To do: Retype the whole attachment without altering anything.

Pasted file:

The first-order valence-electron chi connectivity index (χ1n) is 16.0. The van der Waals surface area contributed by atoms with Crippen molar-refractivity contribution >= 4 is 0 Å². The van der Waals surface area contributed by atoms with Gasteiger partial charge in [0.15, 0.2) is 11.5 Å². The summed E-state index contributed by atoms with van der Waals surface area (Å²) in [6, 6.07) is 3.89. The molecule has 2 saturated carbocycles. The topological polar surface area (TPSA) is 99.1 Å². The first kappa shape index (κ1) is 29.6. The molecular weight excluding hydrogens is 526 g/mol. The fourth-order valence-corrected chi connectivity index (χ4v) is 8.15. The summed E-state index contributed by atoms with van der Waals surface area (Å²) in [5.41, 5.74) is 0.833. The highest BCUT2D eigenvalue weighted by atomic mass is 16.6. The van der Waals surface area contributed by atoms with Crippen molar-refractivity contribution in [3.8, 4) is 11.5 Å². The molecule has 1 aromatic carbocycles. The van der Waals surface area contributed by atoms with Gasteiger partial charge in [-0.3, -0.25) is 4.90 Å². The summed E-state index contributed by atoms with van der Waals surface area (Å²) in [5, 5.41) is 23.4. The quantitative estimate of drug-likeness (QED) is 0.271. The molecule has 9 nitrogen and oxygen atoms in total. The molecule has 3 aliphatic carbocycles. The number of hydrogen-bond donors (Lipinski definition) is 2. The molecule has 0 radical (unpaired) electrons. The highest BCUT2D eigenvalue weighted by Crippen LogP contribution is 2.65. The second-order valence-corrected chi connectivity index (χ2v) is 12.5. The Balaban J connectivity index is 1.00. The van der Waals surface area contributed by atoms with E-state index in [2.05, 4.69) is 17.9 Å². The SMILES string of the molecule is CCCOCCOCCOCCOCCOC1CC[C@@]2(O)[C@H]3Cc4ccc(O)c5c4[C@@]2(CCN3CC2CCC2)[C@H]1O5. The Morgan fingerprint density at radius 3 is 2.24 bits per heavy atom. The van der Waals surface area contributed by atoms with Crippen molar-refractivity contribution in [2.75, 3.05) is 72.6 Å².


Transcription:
The first-order valence-electron chi connectivity index (χ1n) is 16.0. The van der Waals surface area contributed by atoms with Crippen molar-refractivity contribution >= 4 is 0 Å². The van der Waals surface area contributed by atoms with Gasteiger partial charge in [0.15, 0.2) is 11.5 Å². The summed E-state index contributed by atoms with van der Waals surface area (Å²) in [6, 6.07) is 3.89. The molecule has 2 saturated carbocycles. The topological polar surface area (TPSA) is 99.1 Å². The first kappa shape index (κ1) is 29.6. The molecular weight excluding hydrogens is 526 g/mol. The fourth-order valence-corrected chi connectivity index (χ4v) is 8.15. The summed E-state index contributed by atoms with van der Waals surface area (Å²) in [5.41, 5.74) is 0.833. The highest BCUT2D eigenvalue weighted by atomic mass is 16.6. The van der Waals surface area contributed by atoms with Crippen molar-refractivity contribution in [3.8, 4) is 11.5 Å². The molecule has 1 aromatic carbocycles. The van der Waals surface area contributed by atoms with Gasteiger partial charge in [-0.3, -0.25) is 4.90 Å². The summed E-state index contributed by atoms with van der Waals surface area (Å²) in [5, 5.41) is 23.4. The quantitative estimate of drug-likeness (QED) is 0.271. The molecule has 9 nitrogen and oxygen atoms in total. The molecule has 3 aliphatic carbocycles. The number of hydrogen-bond donors (Lipinski definition) is 2. The molecule has 0 radical (unpaired) electrons. The highest BCUT2D eigenvalue weighted by Crippen LogP contribution is 2.65. The second-order valence-corrected chi connectivity index (χ2v) is 12.5. The Balaban J connectivity index is 1.00. The van der Waals surface area contributed by atoms with E-state index in [2.05, 4.69) is 17.9 Å². The SMILES string of the molecule is CCCOCCOCCOCCOCCOC1CC[C@@]2(O)[C@H]3Cc4ccc(O)c5c4[C@@]2(CCN3CC2CCC2)[C@H]1O5. The Morgan fingerprint density at radius 3 is 2.24 bits per heavy atom. The van der Waals surface area contributed by atoms with Crippen molar-refractivity contribution in [2.75, 3.05) is 72.6 Å².